Wednesday, December 30, 2009

Ah ... now ... I see ...

There are very many people who read simply
to prevent themselves from
Georg Christoph Lichtenberg (1742-1799)


  1. And I find reading helps me to think even more than usual.

  2. Ha ha, CherryPie, same with me. I thought this quote fine, though, to pull my own legs. :)

  3. I once worked with a blind colleague, and then friend, blind from birth, who kept saying "I see. Yes, I see." I discussed the paradox with him and he said... "Yes, I see what you mean."

  4. I suppose it depends on what you're reading. I have just finished a book about the Roual Navu on the mid 18th Century called the Wooden World. Interesting but not thought provoking.

    Also I ahve been dipping into a book containing lists of real people with obscene names.. now that was profund!

  5. Very grateful for your sidebar. Not to miss: Dec.30-09 posting of Laudator Temporis Acti (Michael Guilleland):The Anti-Library.

    Fascinating! If a book doesn't change me, I have wasted my precious time. The important books are the ones I haven't read yet.

  6. Jams - I'll be very interested in participating in another one of your contests if you offer the second book you're reading as the prize. Thanks in advance. (I know I'll win...)

  7. Andrew,
    I see. :)
    In German I'd say 'Ich verstehe' (I understand), and not 'Ich sehe' (I see).
    Becoming fully aware of his 'otherness', your friend may have (sometimes) felt both sad and alienated for quite a while when he heard someone saying 'I see'. And, blimey, being an English- or a Scotsman, how often will he have heard 'I see' during a day's hours.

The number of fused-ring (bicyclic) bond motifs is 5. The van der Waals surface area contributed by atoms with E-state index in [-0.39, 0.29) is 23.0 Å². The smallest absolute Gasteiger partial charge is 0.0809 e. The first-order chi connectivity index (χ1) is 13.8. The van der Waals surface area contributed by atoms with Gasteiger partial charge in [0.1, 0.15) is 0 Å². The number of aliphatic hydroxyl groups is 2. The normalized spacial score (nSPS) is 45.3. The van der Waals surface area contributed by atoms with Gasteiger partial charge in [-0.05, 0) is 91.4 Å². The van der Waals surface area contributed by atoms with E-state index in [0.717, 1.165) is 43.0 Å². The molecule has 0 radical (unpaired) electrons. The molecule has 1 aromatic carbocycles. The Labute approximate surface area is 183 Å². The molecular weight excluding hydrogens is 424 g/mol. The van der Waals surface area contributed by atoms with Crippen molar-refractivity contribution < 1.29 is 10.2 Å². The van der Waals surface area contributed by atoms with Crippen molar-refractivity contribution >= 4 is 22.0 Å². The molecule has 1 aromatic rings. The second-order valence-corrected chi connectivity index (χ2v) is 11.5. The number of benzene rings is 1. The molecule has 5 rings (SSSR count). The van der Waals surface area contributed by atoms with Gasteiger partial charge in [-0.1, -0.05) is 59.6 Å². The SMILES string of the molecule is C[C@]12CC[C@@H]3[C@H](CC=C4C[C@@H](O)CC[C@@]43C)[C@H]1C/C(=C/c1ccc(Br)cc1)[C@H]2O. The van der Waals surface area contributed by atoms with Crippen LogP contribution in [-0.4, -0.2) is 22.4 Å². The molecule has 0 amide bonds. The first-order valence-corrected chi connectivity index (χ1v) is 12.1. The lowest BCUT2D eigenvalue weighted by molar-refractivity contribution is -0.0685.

Well, I understand that ... step by step ... 'I see' became his running gag for the seeing, many of whom obviously are bloody blind.

    In Germany we have a game called 'Ich sehe was, das du nichts siehst' (I see something that you don't see). I think you have the same game: "I spy with my little eye something beginning with ...'
    Well, when I was a boy I had the privilege to know an 'old man' who sometimes would say: "Ich sehe was, das du nicht siehst". Ah, and still I do see this tiny, knowing (seeing), humourous smile on his lips.
    Thanks for reminding me, Andrew. :)

    not surprised I'd be if the old hunchback meant exacactly what you mentioned.
    'a book containing lists of real people with obscene names'? ... Now, that makes me thinking! :)

    indeed! 'Every book that changes me reminds me of the ones that still might'.
    As for Jams' contests: Don't underestimate Sgt. Pluck. :)